We are the Church – or part of it, certainly. For the Church is the community of the baptised. We want to play our part in serving the Irish Church at this moment in its history.
And by ‘we’ I mean the Jesuits of Ireland, our co-workers, those of you who work with us or for us, you who direct our works or are members of our boards. And I ask: is there any specific contribution we can make, coming out of our Ignatian tradition?
That tradition emphasises honesty. In the Spiritual Exercises of St Ignatius we are required to be honest with the Lord in our prayer and honest with the Spiritual Director as we report the movements of the Spirit in our lives.
Our tradition asks that we pay attention to our affective state, noting how we feel about issues that emerge for us, asking “Am I sad, angry, fearful?”
It is a tradition of respect for ‘the other’ requiring in particular, that we always put the best possible interpretation on their words or actions. So we allow for difference and accept that everyone does not have to be the same.
Examining the past and present in that stance of honesty, attentiveness and respect orients us to the future. We ask, “Where is the Spirit leading us?” And believing that God speaks to us through our desires, we ask, “Where do we want to go, where do we not want to go?” And it is always ‘we’ not I. For we are not alone. We have each other. And we have the three divine persons accompanying us.
In the Spirtitual Exercises we speak of ‘sentire cum ecclesia’, a concept that is sometimes translated as ‘thinking with the Church’. I prefer the notion of ‘feeling’ with the church; feeling with the whole body of Church, the community of Christ’s disciples. And that is what we can do here today. I invite all of us, including myself, perhaps especially myself, to take the plunge, trusting that the Spirit is at work with us in the process that unfolds.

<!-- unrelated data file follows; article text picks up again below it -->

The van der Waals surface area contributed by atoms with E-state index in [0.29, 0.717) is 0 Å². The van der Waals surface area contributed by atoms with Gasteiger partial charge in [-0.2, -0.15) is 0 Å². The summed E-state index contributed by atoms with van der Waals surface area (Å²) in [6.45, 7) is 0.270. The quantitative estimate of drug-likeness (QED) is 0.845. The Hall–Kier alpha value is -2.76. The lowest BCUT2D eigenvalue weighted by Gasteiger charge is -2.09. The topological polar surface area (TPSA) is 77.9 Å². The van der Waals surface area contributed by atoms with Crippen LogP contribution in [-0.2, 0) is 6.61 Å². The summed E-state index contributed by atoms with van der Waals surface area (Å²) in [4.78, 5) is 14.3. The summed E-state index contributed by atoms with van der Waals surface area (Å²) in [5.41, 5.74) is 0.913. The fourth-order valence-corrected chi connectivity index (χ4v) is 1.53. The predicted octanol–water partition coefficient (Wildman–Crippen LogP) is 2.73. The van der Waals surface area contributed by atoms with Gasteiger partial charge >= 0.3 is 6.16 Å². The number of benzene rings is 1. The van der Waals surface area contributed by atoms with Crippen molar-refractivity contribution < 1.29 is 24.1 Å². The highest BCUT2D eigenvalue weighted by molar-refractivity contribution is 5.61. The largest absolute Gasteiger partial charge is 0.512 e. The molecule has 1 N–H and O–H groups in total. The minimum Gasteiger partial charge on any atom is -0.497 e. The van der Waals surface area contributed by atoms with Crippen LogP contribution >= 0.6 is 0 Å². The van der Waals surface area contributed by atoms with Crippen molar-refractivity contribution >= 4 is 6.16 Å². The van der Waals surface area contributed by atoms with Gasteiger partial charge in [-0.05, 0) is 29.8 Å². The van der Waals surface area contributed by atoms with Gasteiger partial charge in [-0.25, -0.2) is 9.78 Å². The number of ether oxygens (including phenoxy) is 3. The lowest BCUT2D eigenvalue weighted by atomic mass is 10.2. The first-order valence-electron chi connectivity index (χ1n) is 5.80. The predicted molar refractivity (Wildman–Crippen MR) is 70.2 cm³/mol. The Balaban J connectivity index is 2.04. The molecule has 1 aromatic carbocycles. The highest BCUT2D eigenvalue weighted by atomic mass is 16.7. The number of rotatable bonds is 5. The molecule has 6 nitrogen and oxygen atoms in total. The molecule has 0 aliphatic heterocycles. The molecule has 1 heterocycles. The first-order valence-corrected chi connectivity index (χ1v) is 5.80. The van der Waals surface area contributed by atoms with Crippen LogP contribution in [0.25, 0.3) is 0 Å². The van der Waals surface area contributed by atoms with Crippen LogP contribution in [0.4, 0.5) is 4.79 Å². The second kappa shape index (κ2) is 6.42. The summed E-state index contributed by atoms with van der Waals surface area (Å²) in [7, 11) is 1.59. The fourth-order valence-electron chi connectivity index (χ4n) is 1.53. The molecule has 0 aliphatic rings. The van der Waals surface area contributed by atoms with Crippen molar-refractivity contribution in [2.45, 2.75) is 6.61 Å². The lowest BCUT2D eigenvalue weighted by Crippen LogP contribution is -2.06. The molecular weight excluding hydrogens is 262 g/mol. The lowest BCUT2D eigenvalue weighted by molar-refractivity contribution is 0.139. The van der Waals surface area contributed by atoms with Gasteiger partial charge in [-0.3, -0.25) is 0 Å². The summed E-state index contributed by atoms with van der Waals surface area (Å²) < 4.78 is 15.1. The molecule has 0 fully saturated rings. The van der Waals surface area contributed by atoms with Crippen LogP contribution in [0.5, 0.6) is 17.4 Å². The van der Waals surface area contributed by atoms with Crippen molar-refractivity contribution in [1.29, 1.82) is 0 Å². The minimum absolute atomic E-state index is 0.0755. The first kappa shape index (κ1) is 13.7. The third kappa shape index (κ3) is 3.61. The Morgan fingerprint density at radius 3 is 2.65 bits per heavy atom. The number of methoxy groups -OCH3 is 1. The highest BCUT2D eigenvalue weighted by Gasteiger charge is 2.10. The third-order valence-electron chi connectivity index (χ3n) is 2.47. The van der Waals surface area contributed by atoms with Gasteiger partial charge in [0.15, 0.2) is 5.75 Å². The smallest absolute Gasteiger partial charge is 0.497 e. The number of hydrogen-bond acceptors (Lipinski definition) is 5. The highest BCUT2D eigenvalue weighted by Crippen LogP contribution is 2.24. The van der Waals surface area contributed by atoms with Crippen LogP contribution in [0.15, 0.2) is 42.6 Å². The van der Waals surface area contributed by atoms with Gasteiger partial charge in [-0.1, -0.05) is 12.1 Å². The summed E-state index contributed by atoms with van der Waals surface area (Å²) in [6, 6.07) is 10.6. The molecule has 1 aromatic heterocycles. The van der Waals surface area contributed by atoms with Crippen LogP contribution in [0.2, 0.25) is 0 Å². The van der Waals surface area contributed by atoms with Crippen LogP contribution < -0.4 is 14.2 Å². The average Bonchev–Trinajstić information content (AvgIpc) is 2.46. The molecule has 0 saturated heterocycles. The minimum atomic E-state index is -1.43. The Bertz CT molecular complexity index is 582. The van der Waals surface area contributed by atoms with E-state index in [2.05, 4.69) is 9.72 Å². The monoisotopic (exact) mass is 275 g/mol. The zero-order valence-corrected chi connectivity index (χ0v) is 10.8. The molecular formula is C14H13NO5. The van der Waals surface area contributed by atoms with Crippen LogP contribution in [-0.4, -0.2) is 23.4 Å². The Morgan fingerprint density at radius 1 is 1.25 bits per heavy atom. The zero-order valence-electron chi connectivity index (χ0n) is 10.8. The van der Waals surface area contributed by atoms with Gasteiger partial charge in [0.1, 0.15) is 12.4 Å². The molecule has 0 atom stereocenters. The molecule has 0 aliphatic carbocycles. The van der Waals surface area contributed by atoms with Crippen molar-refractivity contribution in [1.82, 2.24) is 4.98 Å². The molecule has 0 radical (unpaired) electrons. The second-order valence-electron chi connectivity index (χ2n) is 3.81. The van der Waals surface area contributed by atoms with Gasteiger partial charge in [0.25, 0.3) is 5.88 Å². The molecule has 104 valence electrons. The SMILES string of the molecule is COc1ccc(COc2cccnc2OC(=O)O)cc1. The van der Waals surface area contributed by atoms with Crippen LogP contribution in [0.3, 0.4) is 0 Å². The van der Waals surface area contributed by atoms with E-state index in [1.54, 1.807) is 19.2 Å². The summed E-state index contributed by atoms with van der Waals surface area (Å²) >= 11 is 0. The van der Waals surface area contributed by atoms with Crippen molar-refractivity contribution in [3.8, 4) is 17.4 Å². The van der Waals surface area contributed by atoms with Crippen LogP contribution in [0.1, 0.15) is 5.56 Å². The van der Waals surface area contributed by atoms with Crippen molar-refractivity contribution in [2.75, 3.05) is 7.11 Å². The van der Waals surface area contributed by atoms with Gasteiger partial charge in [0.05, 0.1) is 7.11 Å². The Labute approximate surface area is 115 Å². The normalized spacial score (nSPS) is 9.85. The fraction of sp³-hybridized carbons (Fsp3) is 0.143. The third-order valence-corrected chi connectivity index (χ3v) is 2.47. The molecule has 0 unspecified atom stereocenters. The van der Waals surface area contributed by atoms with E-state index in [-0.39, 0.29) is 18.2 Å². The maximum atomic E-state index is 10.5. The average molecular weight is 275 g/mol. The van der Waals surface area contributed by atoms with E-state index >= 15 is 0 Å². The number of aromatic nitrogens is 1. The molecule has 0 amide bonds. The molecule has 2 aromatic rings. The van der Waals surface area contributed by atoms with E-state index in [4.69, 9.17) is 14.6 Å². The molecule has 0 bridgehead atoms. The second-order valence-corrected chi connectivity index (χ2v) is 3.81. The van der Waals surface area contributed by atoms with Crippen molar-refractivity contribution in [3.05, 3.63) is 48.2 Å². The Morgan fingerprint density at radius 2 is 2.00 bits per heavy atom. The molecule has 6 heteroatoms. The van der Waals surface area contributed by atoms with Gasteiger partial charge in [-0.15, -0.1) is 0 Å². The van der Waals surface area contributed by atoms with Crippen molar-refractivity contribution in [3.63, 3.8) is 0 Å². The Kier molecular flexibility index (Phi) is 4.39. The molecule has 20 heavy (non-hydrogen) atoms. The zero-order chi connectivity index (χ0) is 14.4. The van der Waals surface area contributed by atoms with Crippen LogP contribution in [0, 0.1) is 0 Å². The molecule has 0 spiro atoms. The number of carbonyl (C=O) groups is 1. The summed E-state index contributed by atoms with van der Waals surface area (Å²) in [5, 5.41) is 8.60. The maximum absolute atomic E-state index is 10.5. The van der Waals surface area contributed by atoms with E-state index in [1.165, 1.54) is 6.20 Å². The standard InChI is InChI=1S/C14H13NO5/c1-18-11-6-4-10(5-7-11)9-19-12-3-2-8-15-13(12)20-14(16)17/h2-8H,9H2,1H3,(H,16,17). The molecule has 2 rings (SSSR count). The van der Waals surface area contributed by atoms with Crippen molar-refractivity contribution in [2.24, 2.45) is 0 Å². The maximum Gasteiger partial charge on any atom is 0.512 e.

Let us risk being honest. Let us each allow ‘the others’ to be themselves. Never denying that there is a real crisis, never forgetting the pain of the victims – those abused, not believed or falsely accused – let us trust that God’s Spirit is at work. That spirit can enable us to bring about real change as we bear witness to God’s love by proclaiming our faith, working for justice and seeking for dialogue with women and men of goodwill.
If St Ignatius were in our situation today, what would he do? I believe he would begin with a question: “What ought I do for Christ in this situation of brokenness?” And so each of us here today can ask a similar question of ourselves: “What can I do for Christ in this situation of brokenness, in my apostolate, my community or where I live and work?”
Throughout today I will be listening. I have set up a Church advisory group with whom I can consult and I will bring your sharings and reflections to our next meeting in September. The group members are Alan McGuckian (Chair), Mary Curtin, Jim Corkery, Sue Mulligan, Gerry O’Hanlon, Danny McNelis and myself. Socius, Noel Barber, is secretary.
Also in the course of next year’s visitations, I shall be talking with you in your works and communities. I will be continuing with you the conversation which begins today. We can explore together how things are going for us as we ponder the question Ignatius would ask: “What Christ would have us do, and so what might we do at this difficult moment in the life of the faith-community?”
I don’t want to add extra work on to busy people, so I will include it in the visitation agenda and have it as a focus there. We are all affected by this situation. It’s in the air we breathe. There’s no getting away from it. We want to make our contribution as one part of the Church in Ireland.